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    • SPC - Talk about walking it back. That's a massive decrease. Good for us, though.

      Sent from my SM-G900R7 using Tapatalk

    • Fairly large 10% tornado area on the new outlook.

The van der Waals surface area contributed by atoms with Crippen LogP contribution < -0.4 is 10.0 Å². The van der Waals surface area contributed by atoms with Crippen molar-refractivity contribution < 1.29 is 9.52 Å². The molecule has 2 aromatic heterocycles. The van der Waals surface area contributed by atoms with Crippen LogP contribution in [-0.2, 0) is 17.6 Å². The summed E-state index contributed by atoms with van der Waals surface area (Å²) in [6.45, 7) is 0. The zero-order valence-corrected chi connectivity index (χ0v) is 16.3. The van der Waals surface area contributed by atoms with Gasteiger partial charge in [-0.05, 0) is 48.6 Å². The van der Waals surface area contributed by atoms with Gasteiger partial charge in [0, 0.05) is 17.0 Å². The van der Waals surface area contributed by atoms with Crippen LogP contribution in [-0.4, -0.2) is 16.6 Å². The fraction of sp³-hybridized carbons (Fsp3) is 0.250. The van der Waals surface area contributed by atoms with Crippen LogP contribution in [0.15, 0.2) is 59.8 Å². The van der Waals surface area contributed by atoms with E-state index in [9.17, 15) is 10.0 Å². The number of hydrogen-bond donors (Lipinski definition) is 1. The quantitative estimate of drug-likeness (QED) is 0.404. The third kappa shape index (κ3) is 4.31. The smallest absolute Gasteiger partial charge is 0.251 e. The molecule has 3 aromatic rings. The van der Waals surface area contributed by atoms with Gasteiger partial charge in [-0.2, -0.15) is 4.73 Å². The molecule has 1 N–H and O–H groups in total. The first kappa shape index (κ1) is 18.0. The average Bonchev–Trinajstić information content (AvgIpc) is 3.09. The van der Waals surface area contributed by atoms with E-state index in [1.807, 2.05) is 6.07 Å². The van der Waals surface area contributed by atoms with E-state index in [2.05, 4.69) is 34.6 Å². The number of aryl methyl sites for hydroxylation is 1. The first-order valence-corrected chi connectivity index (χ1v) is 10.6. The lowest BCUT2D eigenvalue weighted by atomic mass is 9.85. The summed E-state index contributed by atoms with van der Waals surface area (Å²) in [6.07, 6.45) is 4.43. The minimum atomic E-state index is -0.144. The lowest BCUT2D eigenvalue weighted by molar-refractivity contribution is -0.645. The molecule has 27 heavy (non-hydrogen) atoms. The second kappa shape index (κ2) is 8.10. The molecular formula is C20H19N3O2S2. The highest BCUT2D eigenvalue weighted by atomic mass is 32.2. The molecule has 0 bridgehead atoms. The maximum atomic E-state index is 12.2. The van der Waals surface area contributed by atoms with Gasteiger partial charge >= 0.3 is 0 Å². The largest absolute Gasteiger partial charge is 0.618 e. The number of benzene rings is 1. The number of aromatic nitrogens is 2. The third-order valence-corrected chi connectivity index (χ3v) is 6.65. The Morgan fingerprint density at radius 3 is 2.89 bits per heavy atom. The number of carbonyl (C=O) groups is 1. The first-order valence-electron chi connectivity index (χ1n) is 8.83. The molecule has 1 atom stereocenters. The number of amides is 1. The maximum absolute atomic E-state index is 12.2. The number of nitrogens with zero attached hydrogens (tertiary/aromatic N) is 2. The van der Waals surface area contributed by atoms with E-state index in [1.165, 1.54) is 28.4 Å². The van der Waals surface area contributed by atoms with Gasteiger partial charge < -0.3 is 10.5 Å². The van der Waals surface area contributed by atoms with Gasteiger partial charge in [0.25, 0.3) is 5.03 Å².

• Day 1 Convective Outlook NWS Storm Prediction Center Norman OK 0101 AM CDT Thu Mar 30 2017 Valid 301200Z - 311200Z ...THERE IS AN ENHANCED RISK OF SEVERE THUNDERSTORMS FROM SOUTHERN PARTS OF ILLINOIS AND INDIANA AND SOUTHWEST OHIO SOUTH ACROSS THE TENNESSEE VALLEY TO CENTRAL MISSISSIPPI... ...THERE IS A SLIGHT RISK OF SEVERE THUNDERSTORMS FROM THE MID AND LOWER MISSISSIPPI VALLEY ACROSS THE OHIO VALLEY TO THE APPALACHIANS...AND SOUTH TO THE GULF COAST... ...THERE IS A MARGINAL RISK OF SEVERE THUNDERSTORMS SURROUNDING THE SLIGHT RISK AREA...AND EXTENDING TO THE GEORGIA/SOUTH CAROLINA COASTAL AREA... ...SUMMARY... Severe thunderstorms potentially capable of damaging winds, tornadoes, and hail are forecast on Thursday over parts of the middle and lower Mississippi Valley into the Ohio and Tennessee Valleys. ...Synopsis... An upper low crossing eastern Kansas early in the period is forecast to accelerate eastward across Missouri and into the Midwest through the period -- as a vigorous short-wave over the Pacific Northwest at the start of the period digs southeastward with time, evolving into a deepening closed low with time and reaching the Arizona/Utah border region by the end of the period. As the eastern upper low is kicked eastward by the digging western system, short-wave troughing -- within broader cyclonic flow surrounding the low -- will move quickly eastward out of the southern Plains and across the Gulf of Mexico and Gulf coastal states. This will facilitate a rather rapid eastward advance of a surface cold front across the southeast quarter of the country. This front -- trailing southward from a parent low moving across the Ohio Valley states through the afternoon and evening -- should extend from the southern Appalachians to the Florida Panhandle vicinity by 31/12z. ...The Midwest south to the Gulf Coast, and the Mississippi Valley east to the Appalachians... A very complex weather scenario continues to unfold -- complicated largely by ongoing showers and locally strong to severe storms now affecting the middle and lower Mississippi Valley area. Models suggest that much of this convection will be contained within two distinct clusters at the start of the period -- one crossing the mid Mississippi Valley into the lower Ohio Valley area, and a second crossing southern and eastern Mississippi/eastern Louisiana. The Ohio Valley convection is forecast to gradually weaken through the morning hours, while the southern cluster of convection may persist -- in a locally severe manner -- across the central Gulf coastal region. This convection and associated cloud cover continues to cast uncertainty with respect to areas of potentially greater insolation and thus destabilization, but it appears that at least modest instability will evolve along and ahead of the advancing cold front -- which should extend southward from a western Illinois surface low roughly along the Mississippi River around midday. With mixed-layer CAPE values likely reaching 500 to 1500 J/kg by early afternoon in the wake of prior convection, new storm development should begin. Organization of the storms will be augmented by strong lower- and middle-tropospheric south-southwesterly flow, and though turning with height will remain limited in most areas, speed shear suggests both rotating storms and small-scale bowing segments will evolve with time. Along with potential for hail, damaging winds are expected, and a few tornadoes will be possible as well -- particularly over the lower Ohio Valley area where a more southeasterly component to the surface flow should exist ahead of the low and in the vicinity of the warm front. Convection may organize into a broken band, spreading eastward across the Ohio and Tennessee Valleys and central Gulf coastal states through the afternoon and evening, along with attendant severe potential. With areas of most concentrated risk difficult to discern, a broad ENH/level 3 risk area is being included, with slight/level 2 risk being expanded eastward at this time -- both across the mid Ohio Valley along the mid-level low track, as well as across the southern Appalachians region as a rapidly advancing short-wave trough fosters increasing ascent through the evening and overnight hours.
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